Latency to facial expression change following noxious stimulation in infants is dependent on postmenstrual age.
Slater R., Cantarella A., Yoxen J., Patten D., Potts H., Meek J., Fitzgerald M.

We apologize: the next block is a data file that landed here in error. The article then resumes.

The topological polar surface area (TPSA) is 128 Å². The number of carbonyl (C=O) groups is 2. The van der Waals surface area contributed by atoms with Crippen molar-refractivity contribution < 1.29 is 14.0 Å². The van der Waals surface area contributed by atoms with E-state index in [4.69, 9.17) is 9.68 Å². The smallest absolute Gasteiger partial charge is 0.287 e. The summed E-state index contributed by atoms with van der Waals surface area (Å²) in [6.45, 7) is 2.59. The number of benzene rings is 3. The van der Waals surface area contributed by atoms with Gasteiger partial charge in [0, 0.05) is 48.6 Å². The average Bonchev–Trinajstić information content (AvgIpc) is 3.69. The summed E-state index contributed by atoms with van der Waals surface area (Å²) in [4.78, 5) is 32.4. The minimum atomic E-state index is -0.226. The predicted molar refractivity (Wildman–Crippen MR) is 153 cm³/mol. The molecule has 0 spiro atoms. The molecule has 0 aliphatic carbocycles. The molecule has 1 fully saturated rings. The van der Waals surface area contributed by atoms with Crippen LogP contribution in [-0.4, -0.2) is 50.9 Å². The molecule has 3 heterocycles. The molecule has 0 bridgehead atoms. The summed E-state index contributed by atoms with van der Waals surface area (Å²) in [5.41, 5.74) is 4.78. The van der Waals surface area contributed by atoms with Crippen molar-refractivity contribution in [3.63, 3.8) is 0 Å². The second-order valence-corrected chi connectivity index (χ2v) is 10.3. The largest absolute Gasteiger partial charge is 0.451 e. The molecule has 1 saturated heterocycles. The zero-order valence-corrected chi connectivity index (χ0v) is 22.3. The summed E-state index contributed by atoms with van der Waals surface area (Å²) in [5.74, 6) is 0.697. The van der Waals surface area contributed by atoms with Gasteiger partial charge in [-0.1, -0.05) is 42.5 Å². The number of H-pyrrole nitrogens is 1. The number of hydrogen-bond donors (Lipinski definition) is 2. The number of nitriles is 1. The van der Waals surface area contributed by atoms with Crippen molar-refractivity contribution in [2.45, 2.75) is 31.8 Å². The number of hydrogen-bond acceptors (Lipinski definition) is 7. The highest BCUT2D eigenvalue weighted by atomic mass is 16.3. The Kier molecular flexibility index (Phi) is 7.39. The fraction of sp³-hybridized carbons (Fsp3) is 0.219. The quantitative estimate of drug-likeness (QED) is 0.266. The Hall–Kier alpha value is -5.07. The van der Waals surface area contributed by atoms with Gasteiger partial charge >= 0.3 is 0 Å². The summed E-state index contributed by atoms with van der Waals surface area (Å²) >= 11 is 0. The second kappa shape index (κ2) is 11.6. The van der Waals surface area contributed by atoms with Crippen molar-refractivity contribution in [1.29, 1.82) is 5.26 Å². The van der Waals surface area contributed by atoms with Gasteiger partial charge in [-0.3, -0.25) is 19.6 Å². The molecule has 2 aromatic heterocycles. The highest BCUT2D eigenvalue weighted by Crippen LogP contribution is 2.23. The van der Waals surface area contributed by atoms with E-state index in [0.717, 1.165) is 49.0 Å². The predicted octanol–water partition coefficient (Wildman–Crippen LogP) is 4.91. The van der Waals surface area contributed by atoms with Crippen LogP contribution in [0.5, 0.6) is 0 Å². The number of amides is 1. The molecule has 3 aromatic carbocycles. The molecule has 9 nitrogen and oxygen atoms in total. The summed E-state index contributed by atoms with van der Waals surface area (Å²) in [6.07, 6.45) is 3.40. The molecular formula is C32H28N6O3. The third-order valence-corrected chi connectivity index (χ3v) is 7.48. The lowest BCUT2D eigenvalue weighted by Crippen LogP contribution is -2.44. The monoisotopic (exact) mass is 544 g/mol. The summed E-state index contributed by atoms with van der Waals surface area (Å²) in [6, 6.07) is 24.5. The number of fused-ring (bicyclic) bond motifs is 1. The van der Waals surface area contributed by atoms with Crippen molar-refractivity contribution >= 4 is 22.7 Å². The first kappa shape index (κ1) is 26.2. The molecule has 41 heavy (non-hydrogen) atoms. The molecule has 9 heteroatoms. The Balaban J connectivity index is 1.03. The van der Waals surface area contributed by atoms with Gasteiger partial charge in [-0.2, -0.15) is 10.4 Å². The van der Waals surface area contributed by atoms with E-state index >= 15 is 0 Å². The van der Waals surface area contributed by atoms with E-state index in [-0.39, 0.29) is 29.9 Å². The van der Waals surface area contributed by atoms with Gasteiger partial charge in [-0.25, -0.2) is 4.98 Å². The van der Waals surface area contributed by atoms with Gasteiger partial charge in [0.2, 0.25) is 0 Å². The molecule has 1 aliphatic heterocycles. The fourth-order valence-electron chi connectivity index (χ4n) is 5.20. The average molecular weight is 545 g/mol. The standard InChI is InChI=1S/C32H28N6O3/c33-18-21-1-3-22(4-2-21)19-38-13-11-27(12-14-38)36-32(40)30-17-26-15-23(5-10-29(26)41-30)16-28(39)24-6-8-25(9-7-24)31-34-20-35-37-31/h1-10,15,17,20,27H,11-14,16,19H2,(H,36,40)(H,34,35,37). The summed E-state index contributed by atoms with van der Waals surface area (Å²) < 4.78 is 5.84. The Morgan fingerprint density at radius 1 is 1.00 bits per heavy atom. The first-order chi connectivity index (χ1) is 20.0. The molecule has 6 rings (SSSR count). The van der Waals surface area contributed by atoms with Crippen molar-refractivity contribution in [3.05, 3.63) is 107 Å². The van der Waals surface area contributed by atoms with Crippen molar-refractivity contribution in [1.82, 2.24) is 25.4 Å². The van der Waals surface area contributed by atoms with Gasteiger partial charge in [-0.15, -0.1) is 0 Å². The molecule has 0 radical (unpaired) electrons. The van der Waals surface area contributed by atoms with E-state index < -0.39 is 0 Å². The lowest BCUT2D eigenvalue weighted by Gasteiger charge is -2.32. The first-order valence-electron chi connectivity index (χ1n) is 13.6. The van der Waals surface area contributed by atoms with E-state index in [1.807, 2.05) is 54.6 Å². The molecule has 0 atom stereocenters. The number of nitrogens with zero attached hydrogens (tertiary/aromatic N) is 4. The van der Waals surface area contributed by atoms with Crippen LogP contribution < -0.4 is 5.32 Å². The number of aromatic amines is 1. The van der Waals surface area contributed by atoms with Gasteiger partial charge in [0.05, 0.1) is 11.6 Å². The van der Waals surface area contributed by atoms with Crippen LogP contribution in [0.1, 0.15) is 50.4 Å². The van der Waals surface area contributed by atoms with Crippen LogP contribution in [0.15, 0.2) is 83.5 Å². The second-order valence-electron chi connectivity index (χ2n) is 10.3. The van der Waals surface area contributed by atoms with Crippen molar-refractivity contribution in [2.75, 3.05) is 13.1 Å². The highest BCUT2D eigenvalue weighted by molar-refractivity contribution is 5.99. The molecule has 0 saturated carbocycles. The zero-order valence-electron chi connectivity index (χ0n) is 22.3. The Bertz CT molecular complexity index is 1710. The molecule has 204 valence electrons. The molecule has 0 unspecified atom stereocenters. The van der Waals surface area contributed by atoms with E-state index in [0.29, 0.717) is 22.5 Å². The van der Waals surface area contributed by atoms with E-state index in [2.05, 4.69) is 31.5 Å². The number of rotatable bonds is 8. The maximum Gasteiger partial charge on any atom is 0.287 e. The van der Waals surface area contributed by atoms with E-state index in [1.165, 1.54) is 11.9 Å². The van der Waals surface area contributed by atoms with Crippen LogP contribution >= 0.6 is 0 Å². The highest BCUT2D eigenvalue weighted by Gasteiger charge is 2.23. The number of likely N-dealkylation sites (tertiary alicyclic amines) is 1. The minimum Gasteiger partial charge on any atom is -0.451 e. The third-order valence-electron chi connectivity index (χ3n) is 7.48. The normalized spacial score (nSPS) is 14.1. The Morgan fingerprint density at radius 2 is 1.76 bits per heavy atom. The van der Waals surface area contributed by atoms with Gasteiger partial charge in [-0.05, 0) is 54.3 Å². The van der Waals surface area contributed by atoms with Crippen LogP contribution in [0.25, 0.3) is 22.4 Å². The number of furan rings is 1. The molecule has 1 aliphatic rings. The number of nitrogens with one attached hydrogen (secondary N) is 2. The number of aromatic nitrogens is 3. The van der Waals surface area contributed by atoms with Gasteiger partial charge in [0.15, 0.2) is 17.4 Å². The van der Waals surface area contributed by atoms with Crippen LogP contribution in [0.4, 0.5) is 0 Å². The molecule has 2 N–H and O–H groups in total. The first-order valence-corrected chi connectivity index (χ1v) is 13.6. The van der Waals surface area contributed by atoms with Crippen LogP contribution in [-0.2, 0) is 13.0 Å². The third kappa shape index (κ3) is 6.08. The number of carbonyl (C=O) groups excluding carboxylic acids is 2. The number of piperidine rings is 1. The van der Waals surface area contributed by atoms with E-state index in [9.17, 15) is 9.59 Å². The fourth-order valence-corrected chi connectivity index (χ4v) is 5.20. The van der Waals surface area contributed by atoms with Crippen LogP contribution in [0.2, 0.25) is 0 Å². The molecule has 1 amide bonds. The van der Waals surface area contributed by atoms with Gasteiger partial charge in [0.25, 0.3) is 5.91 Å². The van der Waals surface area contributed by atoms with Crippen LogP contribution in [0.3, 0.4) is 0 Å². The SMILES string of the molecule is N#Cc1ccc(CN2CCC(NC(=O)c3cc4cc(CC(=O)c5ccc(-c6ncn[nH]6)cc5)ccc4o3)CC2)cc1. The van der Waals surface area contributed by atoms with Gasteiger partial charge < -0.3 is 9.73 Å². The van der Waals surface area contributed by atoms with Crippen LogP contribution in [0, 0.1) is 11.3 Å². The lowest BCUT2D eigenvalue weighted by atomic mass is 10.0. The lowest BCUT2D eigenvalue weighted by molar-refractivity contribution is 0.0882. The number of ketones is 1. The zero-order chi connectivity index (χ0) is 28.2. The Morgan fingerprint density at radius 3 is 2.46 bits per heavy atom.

Change in facial expression over a fixed time after a noxious stimulus is the key measure used to calculate pain scores in preterm and newborn infants. We hypothesised that the latency of facial motor responses would be longer in the youngest premature infants and that behavioural scoring methods of pain may need to take this into account. One hundred and seventy-two clinically required heel lances were performed in 95 infants from 25 to 44 weeks postmenstrual age (PMA). Sixty-four percentage of the heel lances evoked a change in facial expression. Change in facial expression was observed in infants across the whole age range from 25 weeks PMA and the latency to the facial expression response ranged from 1 to 17s. Latency to facial expression change was dependent on the infants' PMA at the time of the heel lance. Infants below 32 weeks PMA had a significantly longer latency to change in facial expression than older infants (54% increase in infants below 32 weeks; p < 0.001). Sleep state and presence of brain damage (IVH grades 1-4) did not significantly increase the latency (p > 0.05 for each variable). Intravenous morphine at the time of the heel lance significantly increased the latency to facial expression response (p < 0.001) but the analysis shows that latency is highly dependent on PMA independent of morphine administration. These findings highlight developmental changes underlying infant behaviour that are critically important if pain scores are to be correctly interpreted.